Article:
Miss Julia O'Boyle, daughter of
James O'Boyle, of Warren street, was
married yesterday to John Casey, of
Carbondale. Tho ceremony was
performed at C o'clock p. ni.,
at Holy Rosary Church, by Rsv.
N. J. McManus, in the presence
of a congregation which crowded the
church. Patrick McKenna, of Carbon
dale, aetnd as best man and Miss Noll
Joyce was bridesmaid. The bride was
dressed in eream lansdowne silk,
trimmed with lace and ribbon, wore
orange blossoms in her hair andcarriod
a beautiful boquet of cream roses. The
wedding march was played by Miss
Katie Sal try.
Upon the return of the bridal parly
to the bride's home the spacious resi
dence was crowded by the influx of
guests who attended the wedding re
ception. The various toasts at the splendid
wedding feast were received with ac
clamation, and as evening approached
a large number of Chinese lanterns
were lit aud the wedding party in
dulged In dancing upon a large plat
form which bad been specially erectnd
upon the lawn. The wedding presents
tilled a suite of rooms nnd were beauti
ful aud costly.
NORTH END BRIEFS.
Miss Ella Brown, of Providence, is vis
iting at Jermyu.
Mayor Connoll will preside at the W. J.
Thomas benoilt concert.
Misses Ellie and Rose Jordan will spend
two weeks at Lake Ariel.
Chief Forber and Assistant Chief Dot
weiler will accompany the Excelsior Hose
company's excursion to Binghamton to
day. Alfred Dsvies, of Forest City, once a
popular resident of the North End, is cir
culating among his old friends iu Provi
dence. Complaints are made throughout Market
street that the breaker boys pick up the
various newspapers left on the stoops
along the street in the early morning.
Large crowds visited the residences of
Thomas Williams and Irving Wescott on
Church avenue last uicut to witness the
opening ot the night blooming cereous.
G. W. Davis, tho proprietor ot the
Lewis drug store, has considerably im
proved his premises by removing the
projecting window on North Main avenue.
E. W. Vooner, a well-known residont of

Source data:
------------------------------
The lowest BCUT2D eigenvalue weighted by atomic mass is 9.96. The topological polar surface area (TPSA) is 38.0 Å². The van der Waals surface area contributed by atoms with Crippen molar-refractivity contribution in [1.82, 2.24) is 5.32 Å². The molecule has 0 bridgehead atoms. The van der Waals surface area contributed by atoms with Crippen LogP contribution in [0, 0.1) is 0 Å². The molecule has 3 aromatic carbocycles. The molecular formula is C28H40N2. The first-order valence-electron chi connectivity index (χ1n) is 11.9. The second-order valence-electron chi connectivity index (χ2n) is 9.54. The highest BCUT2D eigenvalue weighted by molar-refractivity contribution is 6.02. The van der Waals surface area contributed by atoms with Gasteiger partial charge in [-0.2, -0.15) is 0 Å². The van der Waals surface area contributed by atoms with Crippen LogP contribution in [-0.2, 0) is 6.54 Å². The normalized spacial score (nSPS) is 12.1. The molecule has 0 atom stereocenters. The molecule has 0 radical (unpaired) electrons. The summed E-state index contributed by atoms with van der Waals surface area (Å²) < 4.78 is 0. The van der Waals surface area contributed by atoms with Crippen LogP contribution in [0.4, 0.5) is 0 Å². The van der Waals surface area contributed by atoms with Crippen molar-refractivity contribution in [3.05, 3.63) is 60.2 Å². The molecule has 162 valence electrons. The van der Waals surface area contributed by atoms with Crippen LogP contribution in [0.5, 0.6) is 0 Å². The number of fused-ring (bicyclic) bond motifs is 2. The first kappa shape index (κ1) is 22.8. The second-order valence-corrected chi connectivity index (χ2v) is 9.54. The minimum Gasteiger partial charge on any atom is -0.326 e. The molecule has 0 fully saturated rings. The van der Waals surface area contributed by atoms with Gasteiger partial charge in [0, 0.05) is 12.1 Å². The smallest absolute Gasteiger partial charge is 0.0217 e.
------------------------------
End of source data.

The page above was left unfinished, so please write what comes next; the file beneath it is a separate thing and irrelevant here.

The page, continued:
Providence, was charged late last night
with stealing a valuable breast pin from
John E. Guild at Horau's hotel on Brick
avenue. A crowd of about 150 followed
the parties down to the square where Of
ficer Reese Jonos detained Tooner until an
alderman could be found to settle the dis
pute. Up to a late hour last uigbt a hear
ing had not been given.
The Rev. D. A. Evans, who recently re
signed the pastorate of the Puritan Con
gregational church, has ncrop ted a call to
a pastorate in Ohio. Mr. Evans will there
tore roiurn 10 nis lormer uome, wiiere lie
has an extensive circle of friends who havo
for soms time been anxious to bring about
bis return, 'iwoonors were mane to the
reverend gentleman, and he has Dually de
cided to accept the one in which bo be
lieves his efforts would meet with success.
Mimeoorapiih and neostyles for dunll-
cating aud copying.
PRATT S iSOOK ST011K.
Ecran ton's Business Interuts.
The Tmronb will soon publish a care
fully compiled aud classified list of the
leading wholesale, banking, manufactur
ing and professional interests of Scranton
aud vicinity. The .edition will be bound
In book form, beautifully illustrated with
photogravure views of onr pnbllo build
ings, business blocks, streets, etc., togothnr
with portraits ot leading citizens. No
similar work has ever given an equul rep
resentation of Scranton's many indus
tries. It will be an invaluablo exposition
of our business resources. bent to
persons outside the city, copies of
this handsome work will attract
new comers and be an nnequulled
advertisement of the city. The circu
lation Is on a plan that cannot fail of good
results to those concerned as well as the city
at large. Representatives of The Tribune
will call upon those whose namks
are desirko in this edition and explain
its nature more fully.
Those desiring views of their residences
in this edition will please ltave notice at
Councils Will Be Asked to Provide Better
Fire Alarm Service In Twentieth Ward,
DYNAMITE CAP AND A LITTLE BOY
The Same Old Story, but the Boy
Was Only Slightly Injured Death of
Mrs. Patrick Corcoran, of Cedar
Avenue She Was Stricken with
Paralysis Two Months Ago Per
sonals and Short Paragraphs. ,
The citizens of the upper end of the
Twentieth ward are preparing a peti
tion to be snt by tiieir representatives
to eonmtils for placing at least two tiro
alarm boxes withiu reasonable reach of
There are sufficient water plugs in
the vicinity, but iu case of a fire a dis
tance of half a mile must be covered to
get to the nearest box, which is looatod
at the comer of Cedar avenue and Fear
The matter will be laid before conu
cils for consideration at the next meet
ing through an ordinance accompanied
by a petitiou.
OFFICER FLAHERTY'S COW.
From Ch'oairo and Is Probably Deacendad
from Mrs. O'L ary's Bovit o,